So why am I studying them? Well, we must remember to not confuse appearance with ecological importance. Although ugly plants aren’t always particularly nice to look at, they play extremely important roles in the functioning of ecosystems. Grasses with their enormous root systems, remove tremendous quantities of carbon from the air and lock it underground in the form of soil organic matter. Unlike the carbon in trees, this soil carbon will not burn up in a wildfire. Grasses also provide livestock and wild animals with an abundant source of food. In wetland habitats, the dense roots of grasses, sedges and rushes filter the water, removing contaminants and nutrients like phosphorus, which would otherwise cause algal blooms in our lakes.
Unfortunately, some of these plants are in trouble. While searching for several historically collected grasses, Wiegand’s Wild Rye (Elymus wiegandii) and Hairy Woodland Brome (Bromus pubescens) in southern Manitoba this June, I was upset to realize that the habitats where these plants once occurred have been completely taken over by weedy Eurasian species like Smooth Brome (Bromus inermis) and Quack Grass (Elymus repens). These aggressive, invasive species have benefitted from the soil disturbances associated with human activity and have been able to spread into native grasslands and woodlands, displacing pretty much everything else. I will continue my search for these elusive species during my next field trip further north in the hopes that I will still find them somewhere in the province.
I was watching an old episode of “The Big Bang Theory” and Sheldon asked Penny what her favorite fruit was. Penny said “strawberries” to which Sheldon replied “technically NOT a fruit”. My daughter turned to me and asked “is that true” and I said “yes, sort of.” Let me explain why.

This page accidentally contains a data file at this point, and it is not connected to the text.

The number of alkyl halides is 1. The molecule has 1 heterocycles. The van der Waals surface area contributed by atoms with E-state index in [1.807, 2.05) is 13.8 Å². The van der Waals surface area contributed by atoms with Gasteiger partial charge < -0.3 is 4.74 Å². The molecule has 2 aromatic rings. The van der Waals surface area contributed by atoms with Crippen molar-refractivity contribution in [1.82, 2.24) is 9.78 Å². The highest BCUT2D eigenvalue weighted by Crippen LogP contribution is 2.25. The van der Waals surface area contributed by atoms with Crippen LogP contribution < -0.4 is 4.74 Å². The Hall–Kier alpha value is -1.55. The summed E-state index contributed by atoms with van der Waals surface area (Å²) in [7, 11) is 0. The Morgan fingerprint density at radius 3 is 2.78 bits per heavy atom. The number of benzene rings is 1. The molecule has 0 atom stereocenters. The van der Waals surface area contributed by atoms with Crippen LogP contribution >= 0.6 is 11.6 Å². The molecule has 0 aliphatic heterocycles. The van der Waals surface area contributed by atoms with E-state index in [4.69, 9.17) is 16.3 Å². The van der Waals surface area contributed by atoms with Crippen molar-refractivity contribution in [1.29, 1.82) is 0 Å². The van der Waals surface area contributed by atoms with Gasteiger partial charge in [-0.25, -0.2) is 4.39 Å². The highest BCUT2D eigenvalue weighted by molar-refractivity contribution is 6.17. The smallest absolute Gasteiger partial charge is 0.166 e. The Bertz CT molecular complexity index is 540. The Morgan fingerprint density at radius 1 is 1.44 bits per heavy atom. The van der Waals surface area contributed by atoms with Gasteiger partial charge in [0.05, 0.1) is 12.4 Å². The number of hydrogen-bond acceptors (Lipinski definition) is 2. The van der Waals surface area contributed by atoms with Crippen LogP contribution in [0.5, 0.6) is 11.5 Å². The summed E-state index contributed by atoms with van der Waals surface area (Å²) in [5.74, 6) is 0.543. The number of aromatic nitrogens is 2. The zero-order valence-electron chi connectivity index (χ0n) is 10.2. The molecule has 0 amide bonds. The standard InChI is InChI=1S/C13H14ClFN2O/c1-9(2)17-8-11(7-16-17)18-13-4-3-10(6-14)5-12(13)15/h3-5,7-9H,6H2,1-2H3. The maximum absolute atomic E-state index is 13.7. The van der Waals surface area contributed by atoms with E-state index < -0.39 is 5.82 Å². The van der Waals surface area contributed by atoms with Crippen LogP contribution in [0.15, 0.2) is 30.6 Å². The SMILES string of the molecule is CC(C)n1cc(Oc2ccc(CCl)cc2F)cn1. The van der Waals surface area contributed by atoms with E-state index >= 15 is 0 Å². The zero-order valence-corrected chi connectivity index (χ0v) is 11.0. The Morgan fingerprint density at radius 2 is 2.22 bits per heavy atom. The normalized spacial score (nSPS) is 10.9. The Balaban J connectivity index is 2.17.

Plants have sex. The evidence of their many dalliances lands on our lawns and patio furniture in the form of pollen in the spring and later on in the year as spores, seeds and fruits. What’s the difference between these structures? Well, pollen is like sperm in a tiny ping pong ball, a spore is like a naked baby, a seed is like a naked baby with a bottle and a fruit is like a baby with a bottle wearing clothes (or sometimes even driving a vehicle). So at this point you’re probably thinking “eeww, I’ve touched that stuff” but let’s cut plants some slack cause if they didn’t have sex, they’d go extinct and that would be bad for us given that we can’t photosynthesize!
Spore-producing plants, including mosses and ferns, are terrible parents: they just abandon their children to the whims of fate with nothing to eat and not a stitch on their backs! Cone-bearing plants (=gymnosperms) like spruces, pines, and junipers, are better parents as they provide their babies with something to eat. Giving their babies a source of food enables these plants to grow in drier, less fertile habitats than spore-producing plants can. However, as their babies are “naked” with no protective covering, they are vulnerable to thieves that want to steal their “bottle”: animals!
Flowering plants (=angiosperms) include most of the plants we are familiar with: grains, fruit trees and yes, strawberries! These species don’t let their children go out without a snack and a coat on. However, not all fruits are fleshy and edible as we are accustomed to think. Nuts are actually a type of fruit with a hard shell to protect the baby from hungry animals, kind of like a tank. Grasses give their babies clothing that sticks to their bodies and won’t come off. Maple trees give their kids hang gliders to help them soar away from their parent on the wind!
There are a variety of fleshy fruits as well. A berry is a multi-seeded fruit that includes some plants that we call berries, like blueberries and Saskatoon berries, but also some that we don’t think of as berries, like grapes and tomatoes. Raspberries and blackberries on the other hand, are not true berries, they are aggregate fruits: basically a bunch of tiny fruits clustered together on the enlarged tip of the flower stalk. Stone fruits have a single, hard seed (=drupe) inside; they include peaches, plums and cherries. Citrus fruits are berries with a tough, leathery rind called a hesperidium. These fruits, according to Sheldon are “true” fruits.